Jazz On A Summer's Day" will recharge your batteries

One of the joys of going out to clubs is watching a musician work. A lot of my friends like to dance, but I never learned it properly, having always been on the bandstand and sweating out solos for a lot of folks who weren't paying attention anyway.

Sadly, the jazz club scene in my part of the world tends to be given over to dancing, and that worries me, because the respect that even mediocre musicians used to command in, say, the heady days of 1960s rock, has declined and a lot of great talent is going unheard and unappreciated.

And the movies haven't helped much, though the occasional "Bird" or "Round Midnight" -- the latter with the stunning performance of Dexter Gordon as a down-and-out American tenor man in Paris -- will show up on the scene, and the film watcher will be treated to the sight of real musicans playing real music instead of the Central Casting motion-synchers who always look so phony on the screen.

The best of all, of course, is the occasional television news report of the various music festivals that spring up in the Western Hemisphere at this time of year. And, though it doesn't really exist anymore, the Newport Jazz Festival is the forerunner of just about all important celebrations of jazz, except Mardi Gras.

Filmmaker Bert Stern hauled his crews into Newport, R.I., for a weekend during the 1958 festival that coincided with a regatta, and the film he created bounces back and forth between sailing competitions and compelling performances by a roster of jazz giants.

Here we find Jimmy Giuffre opening the film with his classically influenced jazz fugues and rondos, while an enthusiastic band of young New Orleans traditionalists speed into town, stuffed into a topless flivver, nearly crowded from the car by the string bass, which forces its player to hang the instrument precariously outside the vehicle. As they make their way into the city to the strains of "When The Saints Go Marching In," they confound the bewildered dowagers of Newport, who are stuck inside chauffeur-driven flivvers of their own as the influx overtakes the means of the city to accommodate all the people. Shades of Woodstock!

But the occasionally humorous -- and, I suspect, staged -- circumstances and the irritating jumps to the regatta are more than mitigated by the music.

Thelonious Monk, wearing a pair of what must then have been very hip horn-rimmed sunglasses, delivers "Blue Monk" and shows his belief in what he's created by almost ignoring the other musicians and the audience as well.

George Shearing joyfully attacks his keyboard and his face, alight with delight, is seen in audience shots as well, as he proves his love for as well as his proficiency with the music. The Chico Hamilton Quintet gets serious and very sweaty. A boyish and cowlicked Gerry Mulligan turns his set almost into a jam session, helping earn for him the opinion of jazz critic Whitney Bailliet, who once wrote that Mulligan would stop for a jam with a bush full of crickets, so committed was he to jazz.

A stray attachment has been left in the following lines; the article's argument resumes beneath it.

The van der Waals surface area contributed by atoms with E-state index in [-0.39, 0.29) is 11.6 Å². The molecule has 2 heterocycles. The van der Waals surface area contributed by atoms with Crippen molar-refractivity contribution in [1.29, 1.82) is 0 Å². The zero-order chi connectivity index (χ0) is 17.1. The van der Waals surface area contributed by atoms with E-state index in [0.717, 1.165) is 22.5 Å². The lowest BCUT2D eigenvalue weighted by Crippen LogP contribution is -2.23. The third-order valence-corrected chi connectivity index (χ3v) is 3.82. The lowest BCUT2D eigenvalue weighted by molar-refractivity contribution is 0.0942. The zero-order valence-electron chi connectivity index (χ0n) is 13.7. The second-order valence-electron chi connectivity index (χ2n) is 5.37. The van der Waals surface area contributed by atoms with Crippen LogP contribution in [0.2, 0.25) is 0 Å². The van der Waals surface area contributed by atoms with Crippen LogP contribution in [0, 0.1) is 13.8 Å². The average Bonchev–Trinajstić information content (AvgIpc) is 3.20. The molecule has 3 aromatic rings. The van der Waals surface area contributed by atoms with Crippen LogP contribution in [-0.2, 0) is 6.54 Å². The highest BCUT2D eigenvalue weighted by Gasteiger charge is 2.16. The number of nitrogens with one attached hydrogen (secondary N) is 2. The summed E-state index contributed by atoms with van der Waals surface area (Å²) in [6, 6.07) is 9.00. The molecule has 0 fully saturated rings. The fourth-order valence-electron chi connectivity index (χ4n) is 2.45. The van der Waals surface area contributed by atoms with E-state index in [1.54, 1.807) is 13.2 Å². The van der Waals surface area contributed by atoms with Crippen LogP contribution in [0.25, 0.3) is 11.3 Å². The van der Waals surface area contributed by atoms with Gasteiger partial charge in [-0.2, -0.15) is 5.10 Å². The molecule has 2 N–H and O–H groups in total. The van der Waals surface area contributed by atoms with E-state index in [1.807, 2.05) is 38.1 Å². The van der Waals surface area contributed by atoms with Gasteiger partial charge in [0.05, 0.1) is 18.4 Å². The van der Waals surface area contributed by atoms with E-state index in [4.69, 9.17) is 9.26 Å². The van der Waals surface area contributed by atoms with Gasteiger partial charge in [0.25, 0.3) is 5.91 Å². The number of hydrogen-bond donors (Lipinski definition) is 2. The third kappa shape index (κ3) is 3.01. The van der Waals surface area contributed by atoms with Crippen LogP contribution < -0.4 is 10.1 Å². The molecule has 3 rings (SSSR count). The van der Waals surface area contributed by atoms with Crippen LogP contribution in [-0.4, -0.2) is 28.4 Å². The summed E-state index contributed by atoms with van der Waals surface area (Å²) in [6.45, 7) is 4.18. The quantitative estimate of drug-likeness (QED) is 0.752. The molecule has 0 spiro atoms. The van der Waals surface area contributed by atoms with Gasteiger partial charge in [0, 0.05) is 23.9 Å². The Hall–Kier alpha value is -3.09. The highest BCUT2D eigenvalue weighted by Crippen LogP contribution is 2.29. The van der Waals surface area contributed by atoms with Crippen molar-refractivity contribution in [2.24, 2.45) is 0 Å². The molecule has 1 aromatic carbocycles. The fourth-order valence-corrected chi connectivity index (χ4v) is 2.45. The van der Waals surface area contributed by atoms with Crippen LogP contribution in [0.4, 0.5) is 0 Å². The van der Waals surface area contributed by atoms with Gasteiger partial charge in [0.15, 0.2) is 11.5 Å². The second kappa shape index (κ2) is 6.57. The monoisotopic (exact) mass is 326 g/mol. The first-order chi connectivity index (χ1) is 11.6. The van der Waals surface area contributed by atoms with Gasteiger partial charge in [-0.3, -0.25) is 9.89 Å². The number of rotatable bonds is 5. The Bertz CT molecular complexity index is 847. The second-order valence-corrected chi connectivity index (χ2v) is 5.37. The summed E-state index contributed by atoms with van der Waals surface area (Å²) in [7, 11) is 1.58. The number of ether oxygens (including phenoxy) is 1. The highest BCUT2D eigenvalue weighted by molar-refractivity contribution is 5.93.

Louis Armstrong and Jack Teagarden do their humorous turn with "Rocking Chair" then tear the house down with "Tiger Rag." Big Maybelle takes us to the bottom of the gut bucket with the blues and Mahalia Jackson, God bless her, closes the show with as moving a solo version of "The Lord's Prayer" as I've ever heard.

There are many more: Sonny Stitt, Sal Salvador, Bob Brookmeyer, Ben Webster, Dinah Washington.
Perhaps the oddest marriage in the film is that of Chuck Berry with a drummer, acoustic bassist and clarinet (!). The man on the licorice stick brings all his New Orleans savvy to bear as Chuck performs "Sweet Little Sixteen," but I think even Chuck knew he shouldn't have been there in the first place. Still, it is a curiosity worth preserving.

In the audience, one can see Mitch Miller, he of "Sing Along With ..." fame and, at the time, head of Columbia Records, schmoozing. Beat Generation poet Gregory Corso sits rapt and attentive. And unknown thousands who came into town drank their beer, ate their hot dogs and spent that very sunny weekend with a huge stable of the greats.

The film has been shown at least once on the A&E television network in the United States, but it was cut up to make room for commercial advertising, and I have not seen the uncut film in any video store I've ever visited. If any of my readers know of an outlet for the film, please e-mail info@skyjazz.com.
In the meantime, I recommend that you drop whatever you're doing if you encounter a showing on late-night TV or at some local or regional jazz or film festival. It's a piece of jazz history that is sheer delight to rediscover.